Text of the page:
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“It's problem solving, isn't it?” – Directing the National Gallery’s bicentennial capital works programme

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Sarah Younger has spent her career leading big capital projects in the culture sector, including at the Tate galleries and the Royal Opera House. Now, she is Project Director of NG200, the National Gallery’s suite of capital projects that mark its bicentenary.

Younger is trained in design management, but her architectural influences started early – she’s the daughter of renowned architects Michael and Patty Hopkins, growing up in their iconic ‘glass box house’ in London.

Her career directing cultural projects started at the Tate Modern 18 months before its opening, when she was given a budget of £5m to furnish and fit out the building. Expecting 900,000 visitors in its first year, the gallery ended up welcoming around five million.

After Tate Modern, Younger travelled with her husband’s work (he’s the former head of MI6) and ended up working on enormous trade shows and a museum in Dubai. Returning to the UK, she worked on capital projects at Tate Britain and Tate St Ives. She then led the Royal Opera House’s Open Up project, where she worked over five years to deliver the project, before taking on NG200.

Visitors want more than pictures on the wall

Since the National Gallery’s Sainsbury Wing opened in 1991, visitor numbers have doubled to six million a year. The NG200 capital project is focused on improving the visitor experience.

“The way visitors interact with institutions has changed pretty dramatically,” Younger says. “At the National Gallery, we want people to feel that they can come in, have a coffee, buy a book, ideally go and see a picture, but maybe not even do that.”

Raising revenues is also a motivating factor for NG200. The drop in government subsidies to cultural institutions means the shortfall must be plugged by visitor food and drink sales, tours, events, corporate hires and lectures.

Turning a vision into workable projects

It’s Younger’s role to translate the gallery’s vision for NG200 into a workable project process. The suite of projects includes the improvement of the gallery’s physical entrance and wayfinding around the building so that visitors can move seamlessly between the Sainsbury Wing and the original Wilkins Building, which currently only has one physical connection.

A second, underground, link will be created to better connect the two buildings. Plans are also being laid for the creation of a supporter’s house, an improved learning centre and a new research centre.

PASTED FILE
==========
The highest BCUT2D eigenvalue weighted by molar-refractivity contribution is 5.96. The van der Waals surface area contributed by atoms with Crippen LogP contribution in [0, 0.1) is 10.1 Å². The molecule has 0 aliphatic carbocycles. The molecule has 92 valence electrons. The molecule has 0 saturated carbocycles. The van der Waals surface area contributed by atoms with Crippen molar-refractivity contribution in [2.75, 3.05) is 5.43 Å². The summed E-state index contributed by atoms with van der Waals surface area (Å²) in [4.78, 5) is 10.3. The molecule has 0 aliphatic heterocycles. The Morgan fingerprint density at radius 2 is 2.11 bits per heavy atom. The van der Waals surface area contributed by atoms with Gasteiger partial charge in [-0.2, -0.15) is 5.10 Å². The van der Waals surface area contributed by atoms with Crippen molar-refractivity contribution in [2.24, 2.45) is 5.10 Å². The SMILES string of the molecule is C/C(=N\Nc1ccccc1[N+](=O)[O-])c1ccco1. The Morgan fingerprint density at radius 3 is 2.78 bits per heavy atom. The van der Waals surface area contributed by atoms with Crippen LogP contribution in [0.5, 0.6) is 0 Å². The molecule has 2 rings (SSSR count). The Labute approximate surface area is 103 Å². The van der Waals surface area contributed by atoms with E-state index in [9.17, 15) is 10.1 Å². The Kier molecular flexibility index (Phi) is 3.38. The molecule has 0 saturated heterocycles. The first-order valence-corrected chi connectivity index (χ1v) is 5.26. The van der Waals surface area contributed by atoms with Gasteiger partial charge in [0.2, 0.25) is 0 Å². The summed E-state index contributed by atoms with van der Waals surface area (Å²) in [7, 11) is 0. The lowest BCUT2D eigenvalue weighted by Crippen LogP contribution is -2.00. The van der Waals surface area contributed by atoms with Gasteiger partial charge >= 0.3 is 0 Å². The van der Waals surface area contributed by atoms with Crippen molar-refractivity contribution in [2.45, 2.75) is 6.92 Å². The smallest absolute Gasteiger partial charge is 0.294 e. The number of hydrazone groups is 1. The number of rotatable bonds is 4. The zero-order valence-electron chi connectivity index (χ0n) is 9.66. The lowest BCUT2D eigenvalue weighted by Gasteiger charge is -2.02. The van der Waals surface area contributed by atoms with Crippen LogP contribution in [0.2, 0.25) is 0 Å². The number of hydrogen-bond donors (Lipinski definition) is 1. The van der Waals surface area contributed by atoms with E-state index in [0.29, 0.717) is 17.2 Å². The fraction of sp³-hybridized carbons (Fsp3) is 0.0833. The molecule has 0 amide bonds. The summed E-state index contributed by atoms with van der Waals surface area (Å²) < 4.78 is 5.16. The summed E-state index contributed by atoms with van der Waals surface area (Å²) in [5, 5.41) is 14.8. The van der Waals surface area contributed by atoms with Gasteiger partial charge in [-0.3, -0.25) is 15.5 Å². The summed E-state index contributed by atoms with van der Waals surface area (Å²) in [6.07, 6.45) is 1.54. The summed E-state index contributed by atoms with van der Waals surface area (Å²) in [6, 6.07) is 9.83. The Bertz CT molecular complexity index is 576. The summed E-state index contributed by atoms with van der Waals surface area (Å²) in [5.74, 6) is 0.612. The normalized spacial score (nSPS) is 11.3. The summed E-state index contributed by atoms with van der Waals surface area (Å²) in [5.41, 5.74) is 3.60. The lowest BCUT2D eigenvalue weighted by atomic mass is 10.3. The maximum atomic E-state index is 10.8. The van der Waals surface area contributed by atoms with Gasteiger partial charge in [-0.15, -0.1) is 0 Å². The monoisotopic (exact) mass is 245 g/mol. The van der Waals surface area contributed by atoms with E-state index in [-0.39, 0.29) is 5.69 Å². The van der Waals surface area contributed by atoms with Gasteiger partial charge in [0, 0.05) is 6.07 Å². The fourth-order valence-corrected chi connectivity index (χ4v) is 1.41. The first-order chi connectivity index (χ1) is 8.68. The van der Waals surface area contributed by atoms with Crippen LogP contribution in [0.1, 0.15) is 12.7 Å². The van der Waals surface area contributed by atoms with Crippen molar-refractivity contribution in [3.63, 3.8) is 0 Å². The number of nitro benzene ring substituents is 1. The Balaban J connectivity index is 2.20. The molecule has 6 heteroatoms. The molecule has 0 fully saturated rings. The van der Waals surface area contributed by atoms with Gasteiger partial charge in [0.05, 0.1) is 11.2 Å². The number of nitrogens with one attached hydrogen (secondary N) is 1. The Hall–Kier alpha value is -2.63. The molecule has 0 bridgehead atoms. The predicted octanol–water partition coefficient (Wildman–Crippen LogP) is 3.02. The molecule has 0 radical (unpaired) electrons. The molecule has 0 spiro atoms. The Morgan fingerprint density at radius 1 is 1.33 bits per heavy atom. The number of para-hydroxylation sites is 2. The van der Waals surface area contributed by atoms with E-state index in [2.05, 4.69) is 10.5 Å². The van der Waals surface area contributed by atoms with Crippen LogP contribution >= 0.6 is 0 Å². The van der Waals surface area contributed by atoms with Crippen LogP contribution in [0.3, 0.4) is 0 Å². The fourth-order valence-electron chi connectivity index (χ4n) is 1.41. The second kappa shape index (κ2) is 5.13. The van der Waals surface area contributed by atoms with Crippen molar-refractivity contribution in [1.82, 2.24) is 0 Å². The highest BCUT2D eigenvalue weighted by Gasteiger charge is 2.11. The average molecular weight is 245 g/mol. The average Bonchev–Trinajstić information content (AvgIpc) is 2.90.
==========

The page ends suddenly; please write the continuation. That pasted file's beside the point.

“It’s about putting the bits of the jigsaw together,” says Younger.

She describes herself as a “puppeteer”, bringing together a design team, cost consultants and external project managers, who are focused on process.

“I do much more around comms, advocacy, managing trustees, governance,” says Younger. “I’m making sure we get the right decisions at the right time.” Divided into two phases, the total project budget is £95m.

“Be incredibly honest about everything…”

Managing relationships successfully is a critical part of her role.

“I have two pieces of advice. One is getting the right people in post in the first place and giving them the space to get on with it. The second is that if you’ve got the wrong person in post, because that does happen, get moving. There are so many times I’ve kicked myself for not acting sooner. Really work at getting that kind of chemistry right from the outset.”

Another important project management lesson she has learnt “is to be incredibly honest about everything. When I'm managing upwards, I always try to be very straightforward about what is going on, and what's working and what isn't. It's not up to them to solve my problems, but they need to understand.”

She meets fortnightly with the chair of the trustees.

“I tell him what's in the back of my notebook; I tell him the things that are worrying me. I'm not expecting him to have solved those for me, but he quite often has wise words and useful insights. [Gallery Director] Gabriele Finaldi is the same. You get this no-blame culture if you surface problems as early as possible while giving them the confidence that you're solving those problems.”

Unique art challenges

Finally, what does she enjoy about working on cultural projects?

“It’s the environment one’s in. You become part of that institution. You’re a part of that culture and you live the highs and lows of the cultural institution,” she reflects.

This includes living with the everyday challenges unique to a gallery construction project.

“Vibration against pictures is our core problem here. If you've got a Leonardo da Vinci cartoon, if it vibrates, it will be damaged,” she explains.

“It's not so much it being in a cultural institution, it's being in an operating building… Those constraints become interesting. It's problem solving, isn't it?”

As, surely, is all project management…

Find out more about NG200 here

For more on projects in the culture and heritage sector, listen to APM Podcast’s miniseries with the National Trust


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